Temporal range: Late Cretaceous
|An artist's illustration of Qianzhousaurus sinensis|
Lü et al., 2014
| Qianzhousaurus sinensis|
Lü et al., 2014
 Lead author Professor Lü Junchang from the Institute of Geology Chinese academy of geological science stated that "the new discovery is very important. Along with Alioramus from Mongolia, it shows that the long-snouted tyrannosaurids were widely distributed in Asia. Although we are only starting to learn about them, the long-snouted tyrannosaurs were apparently one of the main groups of predatory dinosaurs in Asia. The existence of long-snouted tyrannosaurs was previously suspected due to other inconclusive fossil finds, that could be explained as the juveniles of short-snouted species, but co-author Stephen L. Brusatte from the University of Edinburgh reveals that the find "tells us pretty unequivocally that these long-snouted tyrannosaurs were a real thing. They were a different breed, living right at the end of the age of dinosaurs." A new type of Tyrannosaur with a very long nose has been nicknamed "Pinocchio rex". This new tyrannosaur was 9 meters long and 4 meters tall. It had a very long nose. Pinocchio's snout was 35% longer than other dinosaurs of its size.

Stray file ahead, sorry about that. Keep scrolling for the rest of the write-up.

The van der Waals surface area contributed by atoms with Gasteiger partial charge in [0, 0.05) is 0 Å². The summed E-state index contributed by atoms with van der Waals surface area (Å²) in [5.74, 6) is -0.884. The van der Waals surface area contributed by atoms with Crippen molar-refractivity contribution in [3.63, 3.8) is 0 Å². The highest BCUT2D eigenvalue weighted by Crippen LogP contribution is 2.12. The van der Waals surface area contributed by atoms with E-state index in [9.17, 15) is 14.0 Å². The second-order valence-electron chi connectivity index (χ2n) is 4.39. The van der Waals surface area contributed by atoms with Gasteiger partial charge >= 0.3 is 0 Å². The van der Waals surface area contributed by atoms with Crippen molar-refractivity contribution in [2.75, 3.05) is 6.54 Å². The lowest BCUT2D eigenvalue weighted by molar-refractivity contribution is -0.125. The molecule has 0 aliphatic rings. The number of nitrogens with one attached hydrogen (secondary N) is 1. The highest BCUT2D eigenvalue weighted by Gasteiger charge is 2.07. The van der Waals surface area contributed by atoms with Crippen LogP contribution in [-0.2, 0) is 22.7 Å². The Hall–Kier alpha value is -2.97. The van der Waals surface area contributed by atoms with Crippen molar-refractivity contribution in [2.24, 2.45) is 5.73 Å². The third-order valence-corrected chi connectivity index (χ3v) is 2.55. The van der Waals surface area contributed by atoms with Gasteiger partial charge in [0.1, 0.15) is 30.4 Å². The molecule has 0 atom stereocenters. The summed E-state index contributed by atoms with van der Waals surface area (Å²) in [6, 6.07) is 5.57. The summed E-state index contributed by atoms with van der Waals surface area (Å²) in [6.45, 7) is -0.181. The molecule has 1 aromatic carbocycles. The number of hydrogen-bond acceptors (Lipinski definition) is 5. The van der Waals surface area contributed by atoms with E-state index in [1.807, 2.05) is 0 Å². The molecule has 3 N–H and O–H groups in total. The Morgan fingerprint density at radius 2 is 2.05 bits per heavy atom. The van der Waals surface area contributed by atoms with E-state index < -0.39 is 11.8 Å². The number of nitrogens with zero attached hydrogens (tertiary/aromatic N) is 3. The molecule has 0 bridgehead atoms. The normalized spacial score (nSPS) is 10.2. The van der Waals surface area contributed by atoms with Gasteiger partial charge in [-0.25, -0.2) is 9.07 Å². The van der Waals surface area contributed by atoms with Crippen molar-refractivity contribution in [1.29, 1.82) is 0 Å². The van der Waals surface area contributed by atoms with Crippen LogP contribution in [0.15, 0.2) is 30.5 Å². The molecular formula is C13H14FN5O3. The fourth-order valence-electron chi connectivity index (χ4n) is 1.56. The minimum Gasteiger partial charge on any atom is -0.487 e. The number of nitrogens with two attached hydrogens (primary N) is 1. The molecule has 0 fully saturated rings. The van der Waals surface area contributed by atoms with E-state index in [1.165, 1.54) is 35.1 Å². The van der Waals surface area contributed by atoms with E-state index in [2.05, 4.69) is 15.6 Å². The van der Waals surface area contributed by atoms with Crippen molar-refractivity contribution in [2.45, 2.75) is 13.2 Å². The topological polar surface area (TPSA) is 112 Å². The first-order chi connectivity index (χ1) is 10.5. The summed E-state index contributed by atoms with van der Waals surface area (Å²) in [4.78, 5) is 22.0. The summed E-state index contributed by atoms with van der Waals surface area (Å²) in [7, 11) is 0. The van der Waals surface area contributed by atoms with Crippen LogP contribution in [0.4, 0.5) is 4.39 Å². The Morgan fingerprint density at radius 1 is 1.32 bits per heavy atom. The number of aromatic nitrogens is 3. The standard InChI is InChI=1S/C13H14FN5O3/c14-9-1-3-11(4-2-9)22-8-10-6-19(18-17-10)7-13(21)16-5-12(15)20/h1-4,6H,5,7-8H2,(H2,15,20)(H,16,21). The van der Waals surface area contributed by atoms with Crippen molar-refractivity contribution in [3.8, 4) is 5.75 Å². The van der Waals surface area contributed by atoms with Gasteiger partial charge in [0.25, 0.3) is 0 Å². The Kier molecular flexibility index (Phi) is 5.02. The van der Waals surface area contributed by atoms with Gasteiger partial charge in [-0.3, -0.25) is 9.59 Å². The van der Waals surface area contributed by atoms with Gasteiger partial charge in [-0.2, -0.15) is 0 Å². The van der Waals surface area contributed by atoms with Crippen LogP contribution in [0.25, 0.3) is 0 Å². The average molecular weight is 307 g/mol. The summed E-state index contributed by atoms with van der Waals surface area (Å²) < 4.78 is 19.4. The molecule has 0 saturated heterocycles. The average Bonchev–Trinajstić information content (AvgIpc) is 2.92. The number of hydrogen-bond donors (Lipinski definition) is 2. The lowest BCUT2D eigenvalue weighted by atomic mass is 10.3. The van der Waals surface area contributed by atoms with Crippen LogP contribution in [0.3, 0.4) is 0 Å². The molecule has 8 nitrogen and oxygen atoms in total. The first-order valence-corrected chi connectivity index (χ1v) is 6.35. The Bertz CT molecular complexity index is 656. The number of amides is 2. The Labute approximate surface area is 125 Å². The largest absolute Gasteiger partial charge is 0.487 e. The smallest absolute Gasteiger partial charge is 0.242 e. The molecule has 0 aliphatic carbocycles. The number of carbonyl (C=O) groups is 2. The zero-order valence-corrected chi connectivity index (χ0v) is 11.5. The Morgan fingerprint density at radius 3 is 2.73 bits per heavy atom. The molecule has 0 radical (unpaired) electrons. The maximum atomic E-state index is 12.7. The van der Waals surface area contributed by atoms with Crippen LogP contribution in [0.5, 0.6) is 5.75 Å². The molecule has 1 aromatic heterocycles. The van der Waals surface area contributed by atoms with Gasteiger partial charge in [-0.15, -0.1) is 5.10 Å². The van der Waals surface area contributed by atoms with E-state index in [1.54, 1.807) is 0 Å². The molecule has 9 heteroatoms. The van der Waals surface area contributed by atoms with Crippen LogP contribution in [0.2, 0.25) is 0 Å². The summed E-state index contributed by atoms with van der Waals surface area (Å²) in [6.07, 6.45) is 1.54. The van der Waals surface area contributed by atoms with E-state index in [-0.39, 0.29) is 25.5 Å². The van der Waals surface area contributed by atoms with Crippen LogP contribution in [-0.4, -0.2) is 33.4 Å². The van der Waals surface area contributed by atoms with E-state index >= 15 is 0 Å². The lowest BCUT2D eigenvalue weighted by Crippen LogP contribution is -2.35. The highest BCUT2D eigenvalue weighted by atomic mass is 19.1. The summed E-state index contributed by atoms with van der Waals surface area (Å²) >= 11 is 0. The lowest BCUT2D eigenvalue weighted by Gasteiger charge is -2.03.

The discovery of Qianzhousaurus led to a new branch of the tyrannosaur family being named, consisting of the long-snouted Q. sinensis and the two known species of Alioramus. This clade, named the Alioramini, had an uncertain placement relative to other members of the tyrannosaur branch in the initial analysis that discovered it. The primary phylogenetic analysis found Alioramini to be closer to Tyrannosaurus than to Albertosaurus, and therefore a member of the group Tyrannosaurinae. However, a second analysis in the same paper found it to be located outside of the clade including Albertosaurinae and Tyrannosaurinae, and therefore the sister group of Tyrannosauridae.
In popular culture
- Qianzhousaurus appeared in Dinosaur Train.
- Qianzhousaurus also appeared in James Gurney’s TYRANNOSAURS: Behind the Art.